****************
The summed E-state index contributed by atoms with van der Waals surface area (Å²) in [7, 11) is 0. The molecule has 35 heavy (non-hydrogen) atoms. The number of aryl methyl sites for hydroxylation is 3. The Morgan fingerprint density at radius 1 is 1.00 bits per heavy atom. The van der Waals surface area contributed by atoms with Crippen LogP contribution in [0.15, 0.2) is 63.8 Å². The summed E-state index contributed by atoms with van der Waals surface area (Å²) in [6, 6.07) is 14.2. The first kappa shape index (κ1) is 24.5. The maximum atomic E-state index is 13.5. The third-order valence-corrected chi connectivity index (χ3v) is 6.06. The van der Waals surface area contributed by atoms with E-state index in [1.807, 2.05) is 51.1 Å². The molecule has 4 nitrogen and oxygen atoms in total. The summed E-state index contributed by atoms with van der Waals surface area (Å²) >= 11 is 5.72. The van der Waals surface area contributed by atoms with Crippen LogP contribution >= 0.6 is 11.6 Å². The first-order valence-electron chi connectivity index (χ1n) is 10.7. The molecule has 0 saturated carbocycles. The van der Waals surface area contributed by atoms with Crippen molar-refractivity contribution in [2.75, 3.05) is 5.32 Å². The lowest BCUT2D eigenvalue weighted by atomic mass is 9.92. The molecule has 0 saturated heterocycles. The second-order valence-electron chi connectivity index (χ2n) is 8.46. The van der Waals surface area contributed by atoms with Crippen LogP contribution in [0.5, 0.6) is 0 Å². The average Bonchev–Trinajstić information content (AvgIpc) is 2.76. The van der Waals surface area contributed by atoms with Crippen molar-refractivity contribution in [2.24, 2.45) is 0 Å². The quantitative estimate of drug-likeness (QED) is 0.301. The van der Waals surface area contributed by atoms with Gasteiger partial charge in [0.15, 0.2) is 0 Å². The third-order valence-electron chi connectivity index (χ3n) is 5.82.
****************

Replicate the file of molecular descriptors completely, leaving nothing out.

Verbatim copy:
The summed E-state index contributed by atoms with van der Waals surface area (Å²) in [7, 11) is 0. The molecule has 35 heavy (non-hydrogen) atoms. The number of aryl methyl sites for hydroxylation is 3. The Morgan fingerprint density at radius 1 is 1.00 bits per heavy atom. The van der Waals surface area contributed by atoms with Crippen LogP contribution in [0.15, 0.2) is 63.8 Å². The summed E-state index contributed by atoms with van der Waals surface area (Å²) in [6, 6.07) is 14.2. The first kappa shape index (κ1) is 24.5. The maximum atomic E-state index is 13.5. The third-order valence-corrected chi connectivity index (χ3v) is 6.06. The van der Waals surface area contributed by atoms with E-state index in [1.807, 2.05) is 51.1 Å². The molecule has 4 nitrogen and oxygen atoms in total. The summed E-state index contributed by atoms with van der Waals surface area (Å²) >= 11 is 5.72. The van der Waals surface area contributed by atoms with Crippen LogP contribution >= 0.6 is 11.6 Å². The first-order valence-electron chi connectivity index (χ1n) is 10.7. The molecule has 0 saturated carbocycles. The van der Waals surface area contributed by atoms with Crippen molar-refractivity contribution in [2.75, 3.05) is 5.32 Å². The lowest BCUT2D eigenvalue weighted by atomic mass is 9.92. The molecule has 0 saturated heterocycles. The second-order valence-electron chi connectivity index (χ2n) is 8.46. The van der Waals surface area contributed by atoms with Crippen LogP contribution in [0.5, 0.6) is 0 Å². The average Bonchev–Trinajstić information content (AvgIpc) is 2.76. The van der Waals surface area contributed by atoms with Crippen molar-refractivity contribution in [2.24, 2.45) is 0 Å². The quantitative estimate of drug-likeness (QED) is 0.301. The van der Waals surface area contributed by atoms with Gasteiger partial charge in [0.15, 0.2) is 0 Å². The third-order valence-electron chi connectivity index (χ3n) is 5.82.